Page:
COLUMBIA — The S.C. House passed a bill Thursday removing the cap on how many farmers can grow hemp in the Palmetto State, opening the door to the possibility of hundreds of growers harvesting the crop.
The bill still needs to pass the Senate, but the legislation has lawmakers and agriculture officials hopeful that additional hemp production will give farmers in South Carolina a new cash crop.
"I've heard from farmers all over the state of South Carolina who are getting their fields ready to plant," said Rep. David Hiott, the Republican chairman of the House Agriculture Committee from Pickens.
In recent years, state lawmakers allowed a limited number of farmers to try their hand at hemp cultivation. They issued roughly 60 permits over a two-year period to a select group of farmers, but turned away more than a hundred others that wanted to get into the business.
Those restrictions will end if the law gets passed this year. Farmers will still need to apply for a permit with the S.C. Department of Agriculture. But the state won't cap the number of permits available or limit the number of acres that can be planted with hemp.
The change was spurred by the federal farm bill that passed Congress last year. That legislation removed hemp from the federal government's list of controlled substances.
State Agriculture Secretary Hugh Weathers and his team are responsible for submitting a plan to the federal government explaining how the state will regulate hemp growers. Weathers is also mapping out a plan for how the state can take advantage of the crop, which is used to produce cannabis oil, hemp ropes and other materials.
The immediate need, Weathers said, is to get more hemp processing companies to locate in South Carolina so that farmers have somewhere to send their crop after its harvested.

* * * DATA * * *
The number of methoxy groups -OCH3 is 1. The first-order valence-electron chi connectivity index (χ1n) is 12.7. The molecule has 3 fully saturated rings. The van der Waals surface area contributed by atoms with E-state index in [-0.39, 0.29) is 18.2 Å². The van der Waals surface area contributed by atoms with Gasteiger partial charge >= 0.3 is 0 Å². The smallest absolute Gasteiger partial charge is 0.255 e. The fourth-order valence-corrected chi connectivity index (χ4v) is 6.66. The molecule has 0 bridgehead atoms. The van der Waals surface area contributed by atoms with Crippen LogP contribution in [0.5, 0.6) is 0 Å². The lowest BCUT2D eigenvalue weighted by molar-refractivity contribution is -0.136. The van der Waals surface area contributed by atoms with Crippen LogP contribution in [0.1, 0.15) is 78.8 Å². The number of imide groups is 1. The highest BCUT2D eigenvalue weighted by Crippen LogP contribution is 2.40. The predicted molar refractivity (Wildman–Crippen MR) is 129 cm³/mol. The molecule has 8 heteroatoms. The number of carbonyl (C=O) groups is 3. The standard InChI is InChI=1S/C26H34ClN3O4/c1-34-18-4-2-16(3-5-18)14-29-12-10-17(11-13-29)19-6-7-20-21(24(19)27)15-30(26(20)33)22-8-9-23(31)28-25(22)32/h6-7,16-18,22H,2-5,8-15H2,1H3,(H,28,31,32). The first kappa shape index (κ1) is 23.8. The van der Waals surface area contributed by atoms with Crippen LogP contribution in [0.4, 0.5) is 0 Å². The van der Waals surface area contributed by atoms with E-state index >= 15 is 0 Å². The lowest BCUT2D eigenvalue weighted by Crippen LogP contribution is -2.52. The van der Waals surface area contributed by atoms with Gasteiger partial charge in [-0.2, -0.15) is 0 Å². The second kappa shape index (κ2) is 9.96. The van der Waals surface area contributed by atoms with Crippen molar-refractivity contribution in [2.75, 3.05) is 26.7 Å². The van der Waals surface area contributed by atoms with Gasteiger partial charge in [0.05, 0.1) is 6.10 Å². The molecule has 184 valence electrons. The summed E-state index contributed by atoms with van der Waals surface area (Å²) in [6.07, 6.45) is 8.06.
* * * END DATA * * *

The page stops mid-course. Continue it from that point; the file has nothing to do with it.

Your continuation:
The state also needs to be considering how to create new products and markets for hemp, Weathers said. It is already being used to build parts for the doors on BMW cars, and Weathers wants to take advantage of its potential in other manufacturing settings.
Last week, Weathers met with state Commerce Secretary Bobby Hitt to discuss how they could incentivize research and development. This week he spoke with Senate Finance Chairman Hugh Leatherman, R-Florence, about how to engage the state's biggest manufacturers in the search for new markets for the crop.
"We want to develop this industry and take advantage of the manufacturing that we have here to make sure that our farmers can grow products that might be put in a BMW or Volvo vehicle or a Boeing aircraft," Weathers said. "Let's develop the supply chain here."
The state hasn't conducted a study to determine the economic impact of increased hemp cultivation. But researchers at Clemson University are studying the best conditions for growing hemp and the best ways to turn the crop into a money-maker for farmers, Hiott said.
Rep. Russell Ott, a Democrat from St. Matthews and a farmer himself, said he's hopeful the crop can thrive in South Carolina.
"I think you will see a lot of spin-off businesses," Ott said. "But that doesn't mean that people will be able to make a lot of money off of hemp. That's to be determined."